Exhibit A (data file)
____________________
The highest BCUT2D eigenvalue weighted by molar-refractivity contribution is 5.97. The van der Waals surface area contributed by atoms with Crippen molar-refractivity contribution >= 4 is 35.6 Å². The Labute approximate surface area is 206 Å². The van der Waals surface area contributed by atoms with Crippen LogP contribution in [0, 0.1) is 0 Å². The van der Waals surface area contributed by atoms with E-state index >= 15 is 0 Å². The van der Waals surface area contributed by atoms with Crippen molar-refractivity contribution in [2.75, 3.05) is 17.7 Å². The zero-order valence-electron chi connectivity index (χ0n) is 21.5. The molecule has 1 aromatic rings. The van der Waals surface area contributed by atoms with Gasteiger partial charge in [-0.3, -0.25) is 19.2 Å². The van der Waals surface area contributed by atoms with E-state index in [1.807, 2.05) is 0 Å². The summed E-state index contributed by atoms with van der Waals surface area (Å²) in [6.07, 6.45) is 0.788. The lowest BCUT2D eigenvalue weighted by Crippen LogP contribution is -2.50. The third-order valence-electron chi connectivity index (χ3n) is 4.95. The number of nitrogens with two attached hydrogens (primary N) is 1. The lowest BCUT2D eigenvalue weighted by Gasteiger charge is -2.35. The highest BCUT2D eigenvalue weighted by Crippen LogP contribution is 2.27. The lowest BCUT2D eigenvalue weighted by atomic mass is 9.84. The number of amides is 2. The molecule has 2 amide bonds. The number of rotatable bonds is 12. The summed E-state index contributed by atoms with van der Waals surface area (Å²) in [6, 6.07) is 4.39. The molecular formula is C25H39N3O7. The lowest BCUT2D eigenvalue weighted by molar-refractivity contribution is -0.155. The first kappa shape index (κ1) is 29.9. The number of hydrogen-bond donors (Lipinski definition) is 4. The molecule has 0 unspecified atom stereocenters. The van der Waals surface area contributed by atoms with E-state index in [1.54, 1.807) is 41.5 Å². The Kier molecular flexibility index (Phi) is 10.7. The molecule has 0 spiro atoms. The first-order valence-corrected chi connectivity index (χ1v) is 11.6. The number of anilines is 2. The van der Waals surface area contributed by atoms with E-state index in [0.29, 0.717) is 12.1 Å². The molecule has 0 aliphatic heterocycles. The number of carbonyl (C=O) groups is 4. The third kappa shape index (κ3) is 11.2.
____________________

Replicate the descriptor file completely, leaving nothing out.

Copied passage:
The highest BCUT2D eigenvalue weighted by molar-refractivity contribution is 5.97. The van der Waals surface area contributed by atoms with Crippen molar-refractivity contribution >= 4 is 35.6 Å². The Labute approximate surface area is 206 Å². The van der Waals surface area contributed by atoms with Crippen LogP contribution in [0, 0.1) is 0 Å². The van der Waals surface area contributed by atoms with E-state index >= 15 is 0 Å². The van der Waals surface area contributed by atoms with Crippen molar-refractivity contribution in [2.75, 3.05) is 17.7 Å². The zero-order valence-electron chi connectivity index (χ0n) is 21.5. The molecule has 1 aromatic rings. The van der Waals surface area contributed by atoms with Gasteiger partial charge in [-0.3, -0.25) is 19.2 Å². The van der Waals surface area contributed by atoms with E-state index in [1.807, 2.05) is 0 Å². The summed E-state index contributed by atoms with van der Waals surface area (Å²) in [6.07, 6.45) is 0.788. The lowest BCUT2D eigenvalue weighted by Crippen LogP contribution is -2.50. The third-order valence-electron chi connectivity index (χ3n) is 4.95. The number of nitrogens with two attached hydrogens (primary N) is 1. The lowest BCUT2D eigenvalue weighted by Gasteiger charge is -2.35. The highest BCUT2D eigenvalue weighted by Crippen LogP contribution is 2.27. The lowest BCUT2D eigenvalue weighted by atomic mass is 9.84. The number of amides is 2. The molecule has 2 amide bonds. The number of rotatable bonds is 12. The summed E-state index contributed by atoms with van der Waals surface area (Å²) in [6, 6.07) is 4.39. The molecular formula is C25H39N3O7. The lowest BCUT2D eigenvalue weighted by molar-refractivity contribution is -0.155. The first kappa shape index (κ1) is 29.9. The number of hydrogen-bond donors (Lipinski definition) is 4. The molecule has 0 unspecified atom stereocenters. The van der Waals surface area contributed by atoms with E-state index in [1.54, 1.807) is 41.5 Å². The Kier molecular flexibility index (Phi) is 10.7. The molecule has 0 spiro atoms. The first-order valence-corrected chi connectivity index (χ1v) is 11.6. The number of anilines is 2. The van der Waals surface area contributed by atoms with E-state index in [0.29, 0.717) is 12.1 Å². The molecule has 0 aliphatic heterocycles. The number of carbonyl (C=O) groups is 4. The third kappa shape index (κ3) is 11.2.